Homes with a Downstairs Master Bedroom Cost More:
Why would it cost more for a downstairs master, instead of a two story home? Here's 6 reasons for the difference in cost, from a North Carolina custom home builder. New home tips for building in NC:
- Two-story homes with a main floor master bedroom will usually have a higher per square foot cost than a two-story home with all bedrooms located on the second floor.
- Judging homes by the "cost per square foot" can be misleading. Instead, ask "What's included in the cost per sq ft?"
Best Questions to Ask about Main Floor Master Home Prices:
1. Why main floor master homes cost more: Where's the Sq Ft?
The differences in how square footage is distributed add to the cost of building a home.
Given two homes of essentially the same square footage - both with three bedrooms, with the option of either a 4th bedroom or some additional living/entertaining space - the rooflines, exteriors, footprints, framing, and garage locations can all be quite different. A main floor master home is usually more spread out, with a larger first floor, than it's equivalent second floor master home.
2. Why main floor master homes cost more: How large (and complex) is the roof?
A plan with a main floor master usually has a lot more roof. More roof means higher costs for several reasons.
- A steeper roof is taller, thus more framing labor and materials are needed. But an advantage can be increased attic height and space.
- Each time the roof line changes, more framing materials (and labor) are needed. A higher level of expertise is required - which can also increase framing costs.
- There's just plain more roof when the first floor size increases. That means higher labor and material costs for roofing.
3. Why main floor master homes cost more: What does framing have to do with home cost?
There are several reasons costs will increase, especially with this main floor master plan.
- There is greater square footage on the first floor. Even though the second floor is smaller, that will not compensate - all the walls must still extend upwards until they reach the roof.
- Any time there is an extra "corner", costs increase. More materials are used, and more can be wasted making additional cuts for varying lengths. More labor is required.
- More exterior wall means more heavy-duty framing, more sealing, more insulation, and, of course, more labor.
There's also reason a lot of builders charge extra for vaulted, cathedral, or trey ceilings! Cathedral and vaulted ceilings can require extra beams, different framing techniques, longer than standard framing materials, and more.
Homes with main floor master suites often have at least one vaulted room somewhere in the home, like in this master bedroom:
4. Why main floor master homes cost more: Where is your homesite, and what "tractor work" is required?
An experienced custom home builder can walk your lot to help determine expected site costs.
A larger site will need to be prepared for a main floor master home of equal square feet to a second floor master home.
There will be slightly higher charges for grading and foundation preparation.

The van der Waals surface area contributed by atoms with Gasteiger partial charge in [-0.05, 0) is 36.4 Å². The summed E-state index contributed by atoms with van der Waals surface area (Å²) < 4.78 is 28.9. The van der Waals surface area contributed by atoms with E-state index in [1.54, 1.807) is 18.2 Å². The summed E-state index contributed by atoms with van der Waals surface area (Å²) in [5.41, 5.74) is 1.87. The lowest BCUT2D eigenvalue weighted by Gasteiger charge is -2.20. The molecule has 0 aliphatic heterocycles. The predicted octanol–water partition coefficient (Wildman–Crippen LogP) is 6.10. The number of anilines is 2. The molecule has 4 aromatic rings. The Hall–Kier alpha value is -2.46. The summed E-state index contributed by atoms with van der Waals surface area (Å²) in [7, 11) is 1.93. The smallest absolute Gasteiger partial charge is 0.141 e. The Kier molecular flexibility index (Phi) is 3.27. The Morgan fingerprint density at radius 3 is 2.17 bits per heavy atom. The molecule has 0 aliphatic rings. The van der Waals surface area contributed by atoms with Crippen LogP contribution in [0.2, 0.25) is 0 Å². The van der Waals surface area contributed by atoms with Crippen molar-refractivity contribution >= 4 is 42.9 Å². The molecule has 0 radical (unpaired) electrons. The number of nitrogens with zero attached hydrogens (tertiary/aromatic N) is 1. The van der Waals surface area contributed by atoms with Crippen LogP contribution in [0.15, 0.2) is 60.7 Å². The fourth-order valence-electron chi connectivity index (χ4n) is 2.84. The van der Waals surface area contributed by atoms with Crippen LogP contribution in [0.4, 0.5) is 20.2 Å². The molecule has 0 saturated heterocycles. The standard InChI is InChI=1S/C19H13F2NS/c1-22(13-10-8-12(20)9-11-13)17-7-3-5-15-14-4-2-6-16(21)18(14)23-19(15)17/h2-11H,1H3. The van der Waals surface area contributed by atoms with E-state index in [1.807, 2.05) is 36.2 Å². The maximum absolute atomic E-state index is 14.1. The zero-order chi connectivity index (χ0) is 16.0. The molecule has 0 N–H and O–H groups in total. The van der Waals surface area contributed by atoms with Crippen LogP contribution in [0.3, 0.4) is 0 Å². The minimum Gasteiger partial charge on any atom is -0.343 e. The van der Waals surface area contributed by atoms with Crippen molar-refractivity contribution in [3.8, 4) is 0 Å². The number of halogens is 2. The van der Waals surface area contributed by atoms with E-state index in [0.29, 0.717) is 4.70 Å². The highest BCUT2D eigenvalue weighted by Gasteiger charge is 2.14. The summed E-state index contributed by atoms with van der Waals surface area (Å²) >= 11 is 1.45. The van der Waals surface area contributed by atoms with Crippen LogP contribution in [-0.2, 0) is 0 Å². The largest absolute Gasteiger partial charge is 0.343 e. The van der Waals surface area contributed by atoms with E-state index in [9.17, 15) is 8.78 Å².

5. Why main floor master homes cost more: Is the foundation a slab, crawlspace, or basement?
If you don't know what type of foundation your new home will require - don't worry! The team at Stanton Homes can walk you through the differences in types of foundations, and explain what your floor plan and home site require. Why does a main floor master foundation cost more?
- The "footprint" of the home includes not only the square footage of the "heated" or living space on the first floor, but also that of the garage.
- The foundation costs will higher for the plan with the first floor master bedroom, because the first floor is larger.
(Here's an example of a basement home foundation.)
6. Why main floor master homes cost more: Is the garage a side entry?
Not all main floor master bedroom floor plans have side entry garages.
But if the home plan you choose does, the driveway and pathway costs may be slightly higher - it all depends on how the home is situated on the lot. The home may also require a few more windows, to "dress up" the front face of the garage.
How Much More do Main Floor Master Homes Cost?
In general, a homebuyer can expect to pay about 10-20% more per square foot for a home with a main floor master suite than one that has about the same square footage on both floors.
However, this can vary greatly - it all depends on all the different aspects of the two plans:
- Is the lot cost the same for both homes?
- Do both homes have the exact same interior and exterior finishes?
Even more important - does moving the master bedroom downstairs substantially increase the size of the first floor, while leaving a reduced size second floor? There are home plans available in which the master bedroom is downstairs, but the plan still includes a "full" upstairs.
In a situation like this, the only way to "fit" the master bedroom downstairs is to lose some living space - the sizes of the other rooms have to shrink, and you may lose a living room or office - but have a larger bonus room upstairs.
There won't be any vaulted rooms, but the overall square footage for the price can increase.